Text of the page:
Mommy also read that feral kittehs are terribly afraid of human voices. So to help them get used to people, Mommy read that it helps to leave a radio or TV playing in the room. So Daddy found a radio, and then put it in the garage with the feral fambly, and turned in on low volume. Mommy’s good friend Dorothy told Mommy to make sure to turn the radio OFF from time to time, because constant NOISE is a form of torture.

After a few days of gentle touching, Mommy began to try to pick up the bebbehs and hold them for brief periods of time. When Mommy picked up a bebbeh, she made sure to “scruff them” – to pick the bebbeh up by the scruff of the neck. This does not hurt the bebbeh! When a bebbeh is scruffed, they relax and go limp! This is a natural reaction that they have so that when their Mama Kitteh picks them up, they don’t get all squirmy while she carries them in her mouth.

Mommy started by holding the bebbehs for very brief periods of time – like 20 seconds – and then returning the bebbeh to its cage and immediately feeding the bebbeh. This is so that the bebbehs would begin to associate getting held with getting food! At first, the bebbehs would not eat in front of Mommy when they were returned to their cages.

Next, Mommy would hold the bebbehs for longer periods of time – one to two minutes. Mommy held the bebbehs close to her chest with both hands securing the bebbeh so they would not escape. At this time, Mommy began to try to determine the gender of each bebbeh, and choosing names. Mommy’s good friend Christine (and advisor in PAWS) suggested giving the fambly “outdoorsy” names since they were found outside.

Mommy confirmed that the little calico was a girl! Mommy and Daddy named her Marigold.

Mommy confirmed that the dark orange tabby with swirls was a boy! Mommy and Daddy named him Rusty.

Mommy confirmed that the buff tabby with white bib and white paws was a boy! Mommy’s friend Christine suggested the name Hunter.

Mommy learned that the little brown tabby was actually a boy, not a girl like she had originally guessed. Mommy named him Woody.

Two of the bebbehs were too squirmy to hold and also check their gender, so those two would have to wait to get named. They were the silver tabby and the dark orange tabby with the white bib and white paws.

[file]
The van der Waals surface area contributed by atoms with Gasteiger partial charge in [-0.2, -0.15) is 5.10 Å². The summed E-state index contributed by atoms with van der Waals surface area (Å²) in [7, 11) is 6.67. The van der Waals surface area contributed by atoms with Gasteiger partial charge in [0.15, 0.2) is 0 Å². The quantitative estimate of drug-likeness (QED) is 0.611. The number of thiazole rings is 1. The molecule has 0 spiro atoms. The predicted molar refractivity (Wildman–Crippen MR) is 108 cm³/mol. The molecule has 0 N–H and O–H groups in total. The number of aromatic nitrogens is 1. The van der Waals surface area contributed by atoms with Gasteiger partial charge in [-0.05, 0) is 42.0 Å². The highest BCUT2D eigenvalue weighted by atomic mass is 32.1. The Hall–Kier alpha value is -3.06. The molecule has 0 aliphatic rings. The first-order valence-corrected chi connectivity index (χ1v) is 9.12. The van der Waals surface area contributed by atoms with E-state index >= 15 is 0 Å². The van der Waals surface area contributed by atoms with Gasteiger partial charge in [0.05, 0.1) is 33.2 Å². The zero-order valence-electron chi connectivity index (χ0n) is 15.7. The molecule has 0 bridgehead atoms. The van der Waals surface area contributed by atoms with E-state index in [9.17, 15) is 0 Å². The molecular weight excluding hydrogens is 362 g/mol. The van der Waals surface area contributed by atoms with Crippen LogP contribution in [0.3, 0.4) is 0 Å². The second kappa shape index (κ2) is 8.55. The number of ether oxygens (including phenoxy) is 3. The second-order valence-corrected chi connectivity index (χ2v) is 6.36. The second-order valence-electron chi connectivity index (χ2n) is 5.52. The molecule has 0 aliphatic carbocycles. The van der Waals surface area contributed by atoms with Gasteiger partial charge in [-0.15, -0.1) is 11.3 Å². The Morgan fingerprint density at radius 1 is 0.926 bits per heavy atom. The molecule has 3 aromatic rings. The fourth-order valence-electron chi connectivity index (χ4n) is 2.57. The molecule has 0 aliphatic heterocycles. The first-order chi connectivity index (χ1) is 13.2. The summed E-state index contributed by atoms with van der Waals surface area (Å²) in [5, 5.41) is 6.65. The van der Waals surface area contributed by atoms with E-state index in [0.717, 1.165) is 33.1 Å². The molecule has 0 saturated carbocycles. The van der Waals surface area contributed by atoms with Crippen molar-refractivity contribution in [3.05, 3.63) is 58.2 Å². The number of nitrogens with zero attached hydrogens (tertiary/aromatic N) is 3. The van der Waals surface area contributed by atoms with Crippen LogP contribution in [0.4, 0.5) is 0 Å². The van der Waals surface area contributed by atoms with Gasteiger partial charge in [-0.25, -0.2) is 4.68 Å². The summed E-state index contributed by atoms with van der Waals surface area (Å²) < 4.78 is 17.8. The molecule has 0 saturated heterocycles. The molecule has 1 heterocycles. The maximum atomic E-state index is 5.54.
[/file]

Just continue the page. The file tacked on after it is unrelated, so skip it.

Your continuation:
And to go with the outdoorsy theme, Mommy thought the name Mama Rose was appropriate for the Mama. Can any of you guess why?

Next time, teaching feral kittehs how to play with cat toys!

Merry Christmas Efurrryone!

Comments on Mama Rose and Her Babies, part 4

Wednesday, December 22, 2010 1:30 pm

Oh yes, adult feral kitties can be very intimidating, but we know it is only because they are so skerred. I like the names you picked out!

Wednesday, December 22, 2010 8:04 pm

Katnip Lounge @ 8:04 pm #

Hurrah! The lil tots are coming along, we hope that they will learn to be fine Cats.

Thursday, December 23, 2010 5:59 am

Momo @ 5:59 am #

Kudos to your parents for their patience. They are doing so well with the bebbehs.

I was taken in as a stray but SS thinks I was not really feral although I didn’t and still don’t know how to play with toys and don’t like to be touched or held except by SS. I also hiss a lot to put people off from approaching me.

Monday, December 27, 2010 8:48 pm

Oh wow we are so behind – we didn’t know about Mama Rose and her babies! We are so excited to read about them and hope they progress well! It sounds like your mom and dad did such a good job of learning what to do so that they feel safe!!

Thursday, December 30, 2010 11:28 pm

Momo @ 11:28 pm #

Just coming by to wish you all the very best in the New Year. Your parents are just wonderful to be looking after all those kitties.